Arctostaphylos densiflora

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Vine Hill Manzanita, Sonoma County, California. @ C.Michael Hogan

Arctostaphylos densiflora is a species of plant in the family Ericaceae. This low growing evergreen shrub is endemic to Sonoma County, California, and is, in fact restricted to a very limited area within western Sonoma County known as the Sonoma Barrens.[1] This shrub, with the common name Vine Hill Manzanita, has a total population in the wild of fewer than 30 individuals, and can be considered to have entered an extinction vortex; preservation of this species is dependent upon conservation efforts that are underway. These conservation efforts for the species include the previous state and federal listing as an endangered species, and the active establishment of a preserve for the principal population of the species, which is being managed by the California Native Plant Society. The evolution of the species is based upon genus differentiation that began in the Middle Miocene, which led to an eventual appearance of the subject species may have first appeared approximately 1.5 million years ago.A. densiflora's position on its genus cladogram has recently been established with genome sequencing analysis.[2]

The Arctostaphylos genus evolution was likely centered in the far western part of North America, where fossil ancestors dating to the Middle Miocene are apparent. The genus was likely even more diversified as it evolved into the Early Tertiary.


The Vine Hill Manzanita is a spreading shrub with decumbent arching branches that are capable of setting down secondary roots when the low hanging branches intercept the sandy soil substrate. Height of mature plants varies between 40 to 100 centimeters (cm). Leaves are elliptic to narrowly lanceolate-elliptic in shape; each rect leaf is attached to the stem via a petiole of approximately four to five millimeters (mm) in length. Leaf blades are 1.0 to 2.4 cm in length and 0.5 to 1.4 cm in width. The base of each leaf is wedge-shaped to obtuse; leaf margins are entire, with upper and lower leaf surfaces being alike,[3] bright green, shiny, smooth and sparsely puberulent.

The Deltate flower bracts are generally 1.5 to 3.0 mm long, scale-like, and sharply pointed, but the lowest bract five to ten mm, and leaf-like, linear to elliptic. Pedicels are smooth and four to five mm in length.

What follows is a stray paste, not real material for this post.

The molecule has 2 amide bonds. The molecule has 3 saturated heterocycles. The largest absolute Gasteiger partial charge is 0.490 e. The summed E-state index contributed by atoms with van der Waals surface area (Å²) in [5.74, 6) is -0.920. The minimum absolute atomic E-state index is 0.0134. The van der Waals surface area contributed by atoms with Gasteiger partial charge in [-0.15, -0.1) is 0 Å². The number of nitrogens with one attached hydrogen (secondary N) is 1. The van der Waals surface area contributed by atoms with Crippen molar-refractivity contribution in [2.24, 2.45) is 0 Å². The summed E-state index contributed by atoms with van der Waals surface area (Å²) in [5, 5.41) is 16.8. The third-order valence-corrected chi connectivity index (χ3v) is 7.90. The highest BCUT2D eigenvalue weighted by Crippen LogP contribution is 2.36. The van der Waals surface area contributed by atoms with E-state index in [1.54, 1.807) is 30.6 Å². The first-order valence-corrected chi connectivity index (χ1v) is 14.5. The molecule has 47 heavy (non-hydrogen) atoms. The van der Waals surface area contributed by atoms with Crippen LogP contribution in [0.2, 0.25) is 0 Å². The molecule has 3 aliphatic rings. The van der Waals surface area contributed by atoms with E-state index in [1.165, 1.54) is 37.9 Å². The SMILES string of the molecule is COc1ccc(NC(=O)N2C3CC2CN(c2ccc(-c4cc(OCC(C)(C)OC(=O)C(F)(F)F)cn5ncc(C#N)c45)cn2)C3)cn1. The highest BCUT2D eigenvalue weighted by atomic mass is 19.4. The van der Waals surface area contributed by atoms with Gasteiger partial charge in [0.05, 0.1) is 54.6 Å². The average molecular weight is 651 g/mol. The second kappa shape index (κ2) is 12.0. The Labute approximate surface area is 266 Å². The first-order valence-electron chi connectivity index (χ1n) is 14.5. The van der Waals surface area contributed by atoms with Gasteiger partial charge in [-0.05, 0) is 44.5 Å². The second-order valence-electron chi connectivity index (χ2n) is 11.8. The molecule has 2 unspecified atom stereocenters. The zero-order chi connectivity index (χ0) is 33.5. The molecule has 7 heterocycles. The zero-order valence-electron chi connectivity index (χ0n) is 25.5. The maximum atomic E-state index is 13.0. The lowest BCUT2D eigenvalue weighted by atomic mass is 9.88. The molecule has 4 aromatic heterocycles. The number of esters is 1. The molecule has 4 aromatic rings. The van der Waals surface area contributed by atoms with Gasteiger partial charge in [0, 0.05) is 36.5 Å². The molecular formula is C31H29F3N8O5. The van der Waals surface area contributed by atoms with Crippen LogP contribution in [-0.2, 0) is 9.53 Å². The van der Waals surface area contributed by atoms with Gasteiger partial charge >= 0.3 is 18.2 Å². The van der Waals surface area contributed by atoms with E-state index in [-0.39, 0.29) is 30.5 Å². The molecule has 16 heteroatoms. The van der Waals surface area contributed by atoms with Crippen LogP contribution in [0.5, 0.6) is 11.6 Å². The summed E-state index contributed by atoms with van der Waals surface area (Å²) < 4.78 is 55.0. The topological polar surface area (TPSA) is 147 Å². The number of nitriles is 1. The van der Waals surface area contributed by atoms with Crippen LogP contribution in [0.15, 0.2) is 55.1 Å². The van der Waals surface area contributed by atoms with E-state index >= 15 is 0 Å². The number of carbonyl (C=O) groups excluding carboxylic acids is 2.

has mealy reddish or orange bark and mealy berry-like fruits.


Evolution of genus Arctostaphylos likely shares a similar timeline with that of Ceanothus , which is another western North America genus that exhibits fire regenerative properties


  1. ^ James Roof. 1972. Detective Story: Our Lost Sonoma Barren. The Four Seasnons, vol.4, no.2, Berkeley, California
  2. ^Laura M.Boykin, Michael C.Vasey, V.Thomas Parker and Robert Patterson. 2005. Two Lineages of Arctostaphylos (Ericaceae) Identified using the Internal Transcribed Spacer (ITS) Region of the Nuclear Genome. Madrono, vol. 52, no. 3, pp 139-147
  3. ^Jepson Manual. 1993. Arctostaphylos. University of California, Berkeley
  4. Arbutoideae (Meisn.) Nied., Bot. Jahrb. Syst. 11: 135. 1889. Type genus: Arbutus L. Arbuteae Meisn., Pl. Vasc. Gen.: Tab. Diagn. 243, Comm. 154. 1839.
  5. Peter H. Raven and Daniel I. Axelrod. 1978. Origin and relationships of the California flora. University of California Press. 134
  6. Anne Sands. 1980. Riparian forests in California: their ecology and conservation: a symposium., University of California, Davis. 124 pages
  7. Michael G.Barbour, Todd Keeler-Wolf and Allan A.Schoenherr. 2007. Terrestrial vegetation of California. University of California Press. 712 pages
  8. C.Michael Hogan. 2008. Toyon: Heteromeles Arbutifolia GlobalTwitcher, ed. N. Stromberg
  9. Linda H. Beidleman and Eugene N. Kozloff. 2003. Plants of the San Francisco Bay region: Mendocino to Monterey. University of California Press. 504 pages
  10. Jules Janick and Robert E. Paull. 2007. The encyclopedia of fruit & nuts. CABI. 954 pages
  11. Daniel E. Moerman. 2009. Native American medicinal plants: an ethnobotanical dictionary. Timber Press. 799 pages
  12. Neil G. Sugihara. 2006. Fire in California's ecosystems. University of California Press. 596 pages
  13. William Skinner Cooper. 1922. The broad-sclerophyll vegetation of California: an ecological study of the chaparral and its related communities. The Carnegie Institute of Washington. 124 pages





Hogan, C. (2014). Arctostaphylos densiflora. Retrieved from


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